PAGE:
Anthony Porter, despite his death sentence, was innocent. Of the 17 Illinois people who have been wrongly convicted and sentenced to death in Illinois since 1977, 11 of them have been proven innocent not by the judicial system, but by journalism students at Northwestern University. Due to repeated mistakes in Illinois courts, Governor George Ryan commuted the death sentences of 150 Illinois prisoners to life in prison without possibility of parole, despite his being a pro-death penalty Republican.

The 1988 documentary, The Thin Blue Line, examined the conviction of Randall Adams for the 1976 murder of a Dallas police officer. His conviction was largely based upon the testimony of David Ray Harris. It appeared that Harris may have had a role in the crime, but prosecutors offered him immunity if he would testify against Adams. A choice between immunity and death is hardly a choice. Harris accepted and Adams was sentenced to death.

Due to concerns over the fairness of the trial, Supreme Court Justice Lewis Powell ordered a stay three days before Adams' scheduled execution. By an eight to one decision, the case was remanded back to Texas for further proceedings. The Dallas District Attorney later announced that a new trial would be a waste of money and convinced the governor to commute Adams' sentence to life in prison.

Had it not been for this lucky break and the subsequent documentary, this may have been the end of the story. However, after the intense scrutiny the documentary generated, Harris changed his story: he confessed to the murder. Reading about the Adams' case, we can clearly see from the beginning that the conviction was weak. The gun that killed the police officer was stolen from Harris' father. The defense was not notified that witnesses against Adams were to testify. The prosecution lied after the testimony and stated that two of the witnesses had left the state and were unavailable for cross-examination – even though the witnesses had merely moved across town. This might have exonerated Adams had the defense known about these witnesses. All of these witnesses had given contradictory statements that were somehow reconciled by the time of the trial or was simply ignored.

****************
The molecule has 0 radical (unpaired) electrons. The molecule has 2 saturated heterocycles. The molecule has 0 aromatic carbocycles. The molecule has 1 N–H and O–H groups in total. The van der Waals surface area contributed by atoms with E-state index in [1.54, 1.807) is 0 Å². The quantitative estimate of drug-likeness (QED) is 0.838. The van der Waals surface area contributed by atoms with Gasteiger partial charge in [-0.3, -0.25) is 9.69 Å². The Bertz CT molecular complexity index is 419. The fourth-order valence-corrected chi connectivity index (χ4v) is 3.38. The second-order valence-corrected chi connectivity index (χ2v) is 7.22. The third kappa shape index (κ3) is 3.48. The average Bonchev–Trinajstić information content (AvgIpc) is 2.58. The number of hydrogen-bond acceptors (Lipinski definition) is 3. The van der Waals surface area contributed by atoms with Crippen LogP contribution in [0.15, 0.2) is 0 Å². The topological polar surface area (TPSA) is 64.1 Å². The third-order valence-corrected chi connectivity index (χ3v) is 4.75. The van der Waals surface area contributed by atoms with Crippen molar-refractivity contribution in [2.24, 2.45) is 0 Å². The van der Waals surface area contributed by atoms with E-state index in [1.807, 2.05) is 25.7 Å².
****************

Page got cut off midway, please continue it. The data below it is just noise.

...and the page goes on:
Texas has a long list of people who have been sentenced to death and later found to be innocent. We've already seen that Illinois has a similar list. Most other states have a list of such people, the size of which tends to be proportional to the number of people they execute each year. It is not a question of whether or not innocent people are being sentenced to death. We know that they are. It's often mere happenstance that prevents their death. Who knows how many innocent people have died? The question I like to ask death penalty supporters is “how many innocent people should we kill every year?” I want a number. One? Three? Ten? Abolishing the death penalty is the only way to reduce that number to zero. Keeping the death penalty is tacit approval of putting innocent people to death.

Links:
Herrera v. Collins.
Gary Graham.
Anthony Porter.
Journalism students find 11 wrongly convicted death row inmates.
The Thin Blue Line documentary.
Harris' testimony wrongfully convicts Adams.

Note: the following to links lead to lists of people convicted of serious crimes but later found to be innocent. Most of the sentences are for life in prison or death.
Texas convicts later found innocent.
Breakdown by state of convicts later found innocent.

Endnotes:

1. A writ of habeas corpus is an order to prison officials to produce a prisoner for court to allow a trial to determine if he or she is being lawfully held.

2. One of Graham's 1993 appeals was rejected by the Supreme Court on the basis of the Texas “30 day limit” on new evidence.
25 Jan 2004 by Curtis "Ovid" Poe